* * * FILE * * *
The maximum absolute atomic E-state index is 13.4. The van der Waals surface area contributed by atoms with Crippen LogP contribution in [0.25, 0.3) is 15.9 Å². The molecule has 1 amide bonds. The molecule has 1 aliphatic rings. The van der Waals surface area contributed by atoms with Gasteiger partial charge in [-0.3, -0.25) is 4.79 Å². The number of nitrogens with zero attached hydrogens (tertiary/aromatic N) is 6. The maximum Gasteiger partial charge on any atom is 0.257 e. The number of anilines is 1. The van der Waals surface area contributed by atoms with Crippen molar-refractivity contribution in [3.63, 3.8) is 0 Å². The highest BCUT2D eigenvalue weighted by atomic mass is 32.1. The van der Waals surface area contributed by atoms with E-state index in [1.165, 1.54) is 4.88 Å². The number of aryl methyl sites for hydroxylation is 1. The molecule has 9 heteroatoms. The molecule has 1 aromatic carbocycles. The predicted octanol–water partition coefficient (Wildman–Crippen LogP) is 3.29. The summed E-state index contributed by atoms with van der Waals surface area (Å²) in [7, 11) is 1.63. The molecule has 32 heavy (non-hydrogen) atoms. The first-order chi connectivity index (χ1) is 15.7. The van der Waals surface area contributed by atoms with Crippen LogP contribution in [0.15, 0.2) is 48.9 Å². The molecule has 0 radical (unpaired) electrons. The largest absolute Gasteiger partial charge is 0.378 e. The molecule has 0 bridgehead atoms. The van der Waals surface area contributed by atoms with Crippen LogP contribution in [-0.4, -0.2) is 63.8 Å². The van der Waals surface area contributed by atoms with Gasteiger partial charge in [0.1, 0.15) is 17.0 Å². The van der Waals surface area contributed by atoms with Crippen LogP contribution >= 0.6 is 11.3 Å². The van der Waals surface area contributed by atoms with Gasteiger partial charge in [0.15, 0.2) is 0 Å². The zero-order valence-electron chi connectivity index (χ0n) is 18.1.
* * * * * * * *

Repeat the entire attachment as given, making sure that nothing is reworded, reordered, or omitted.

The maximum absolute atomic E-state index is 13.4. The van der Waals surface area contributed by atoms with Crippen LogP contribution in [0.25, 0.3) is 15.9 Å². The molecule has 1 amide bonds. The molecule has 1 aliphatic rings. The van der Waals surface area contributed by atoms with Gasteiger partial charge in [-0.3, -0.25) is 4.79 Å². The number of nitrogens with zero attached hydrogens (tertiary/aromatic N) is 6. The maximum Gasteiger partial charge on any atom is 0.257 e. The number of anilines is 1. The van der Waals surface area contributed by atoms with Crippen molar-refractivity contribution in [3.63, 3.8) is 0 Å². The highest BCUT2D eigenvalue weighted by atomic mass is 32.1. The van der Waals surface area contributed by atoms with E-state index in [1.165, 1.54) is 4.88 Å². The number of aryl methyl sites for hydroxylation is 1. The molecule has 9 heteroatoms. The molecule has 1 aromatic carbocycles. The predicted octanol–water partition coefficient (Wildman–Crippen LogP) is 3.29. The summed E-state index contributed by atoms with van der Waals surface area (Å²) in [7, 11) is 1.63. The molecule has 32 heavy (non-hydrogen) atoms. The first-order chi connectivity index (χ1) is 15.7. The van der Waals surface area contributed by atoms with Crippen LogP contribution in [0.15, 0.2) is 48.9 Å². The molecule has 0 radical (unpaired) electrons. The largest absolute Gasteiger partial charge is 0.378 e. The molecule has 0 bridgehead atoms. The van der Waals surface area contributed by atoms with Crippen LogP contribution in [-0.4, -0.2) is 63.8 Å². The van der Waals surface area contributed by atoms with Gasteiger partial charge in [0.1, 0.15) is 17.0 Å². The van der Waals surface area contributed by atoms with Crippen LogP contribution >= 0.6 is 11.3 Å². The van der Waals surface area contributed by atoms with Gasteiger partial charge in [0.15, 0.2) is 0 Å². The zero-order valence-electron chi connectivity index (χ0n) is 18.1.